Although McGeary deeply appreciated agriculture, he had aspirations outside of farming. He decided at the age of 10 to become a pilot. His dream led him to then-Mississippi State College, where he earned an aeronautical engineering degree in 1940.
After graduation, McGeary was employed with several aircraft manufacturing companies as an engineer before joining the U.S. Army Air Corps. He became an aircraft commander, flying missions in Europe during World War II. He was awarded the Distinguished Flying Cross.
After the war, McGeary returned to Mississippi and managed the family plantation. He later became a captain for American Airlines, where he worked for 29 years. In later years, he lived in Marina Del Rey, Calif. Although his adventures took him away from Mississippi, McGeary wanted to sustain his legacy in his home state.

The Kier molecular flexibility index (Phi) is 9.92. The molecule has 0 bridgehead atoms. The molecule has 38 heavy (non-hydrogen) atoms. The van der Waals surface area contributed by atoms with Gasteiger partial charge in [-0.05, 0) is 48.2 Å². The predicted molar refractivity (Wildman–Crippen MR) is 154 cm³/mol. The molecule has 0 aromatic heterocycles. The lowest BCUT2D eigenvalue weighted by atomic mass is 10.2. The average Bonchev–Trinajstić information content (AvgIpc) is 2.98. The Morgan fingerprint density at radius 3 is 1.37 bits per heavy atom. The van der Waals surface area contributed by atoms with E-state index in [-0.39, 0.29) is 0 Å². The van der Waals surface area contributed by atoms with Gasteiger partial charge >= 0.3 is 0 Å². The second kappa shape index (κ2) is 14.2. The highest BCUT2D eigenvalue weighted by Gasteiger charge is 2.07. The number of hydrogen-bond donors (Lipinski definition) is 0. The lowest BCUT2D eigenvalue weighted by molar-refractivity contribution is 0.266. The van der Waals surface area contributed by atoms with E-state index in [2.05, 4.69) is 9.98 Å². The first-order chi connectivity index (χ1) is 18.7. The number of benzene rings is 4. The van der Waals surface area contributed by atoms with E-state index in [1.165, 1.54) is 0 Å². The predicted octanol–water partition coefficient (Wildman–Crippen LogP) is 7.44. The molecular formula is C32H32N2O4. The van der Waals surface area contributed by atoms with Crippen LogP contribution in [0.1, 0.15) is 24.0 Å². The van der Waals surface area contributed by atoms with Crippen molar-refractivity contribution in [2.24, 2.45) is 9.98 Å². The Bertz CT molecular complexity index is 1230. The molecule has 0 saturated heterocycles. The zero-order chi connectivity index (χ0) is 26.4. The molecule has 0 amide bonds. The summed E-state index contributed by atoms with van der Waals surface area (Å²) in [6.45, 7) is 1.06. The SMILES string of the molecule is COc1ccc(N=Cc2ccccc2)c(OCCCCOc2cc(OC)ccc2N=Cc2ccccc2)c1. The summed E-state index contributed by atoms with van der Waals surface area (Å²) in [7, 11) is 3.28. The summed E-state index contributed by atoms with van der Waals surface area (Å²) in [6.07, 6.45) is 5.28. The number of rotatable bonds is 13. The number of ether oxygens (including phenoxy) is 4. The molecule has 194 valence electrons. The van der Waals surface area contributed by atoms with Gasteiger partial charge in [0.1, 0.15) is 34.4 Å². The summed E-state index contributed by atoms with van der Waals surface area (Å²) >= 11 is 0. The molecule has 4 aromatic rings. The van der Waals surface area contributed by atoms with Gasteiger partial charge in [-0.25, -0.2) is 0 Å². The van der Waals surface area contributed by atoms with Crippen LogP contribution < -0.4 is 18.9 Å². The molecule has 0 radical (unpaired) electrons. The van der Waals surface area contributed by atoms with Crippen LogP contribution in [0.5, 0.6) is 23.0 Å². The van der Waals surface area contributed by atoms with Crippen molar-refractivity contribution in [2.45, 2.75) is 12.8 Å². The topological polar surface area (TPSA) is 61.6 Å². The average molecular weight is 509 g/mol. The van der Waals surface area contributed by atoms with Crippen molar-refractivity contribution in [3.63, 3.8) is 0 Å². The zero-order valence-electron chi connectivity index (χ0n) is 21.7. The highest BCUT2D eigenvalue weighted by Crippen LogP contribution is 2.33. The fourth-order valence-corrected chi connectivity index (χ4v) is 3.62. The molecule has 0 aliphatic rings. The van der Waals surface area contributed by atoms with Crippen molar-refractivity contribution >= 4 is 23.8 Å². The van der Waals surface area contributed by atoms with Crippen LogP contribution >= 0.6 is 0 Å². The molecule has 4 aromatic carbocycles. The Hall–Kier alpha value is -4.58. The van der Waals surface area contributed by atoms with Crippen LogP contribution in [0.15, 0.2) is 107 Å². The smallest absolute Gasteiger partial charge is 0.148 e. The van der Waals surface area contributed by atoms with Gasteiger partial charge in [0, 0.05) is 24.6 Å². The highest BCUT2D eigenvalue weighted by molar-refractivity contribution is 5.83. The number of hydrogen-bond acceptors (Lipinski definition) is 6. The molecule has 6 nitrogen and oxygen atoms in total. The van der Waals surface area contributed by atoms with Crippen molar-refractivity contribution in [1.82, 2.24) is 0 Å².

“My husband wanted to leave the plantation and farmland to MSU because he felt the university would be good stewards of the property and because of his genuine fondness and appreciation for the school,” said Joy Andresen McGeary, his wife of nearly 18 years.
“Mississippi State University is extremely grateful to Willis McGeary for allowing us to transform his treasured possession into a valuable resource for the students, faculty and programs of the university,” said Jud Skelton, director of real estate giving for MSU’s Foundation. “The gift is remarkable, not only for the level of generosity, but also for the investment in future generations and the demonstration of confidence he placed in Mississippi State.”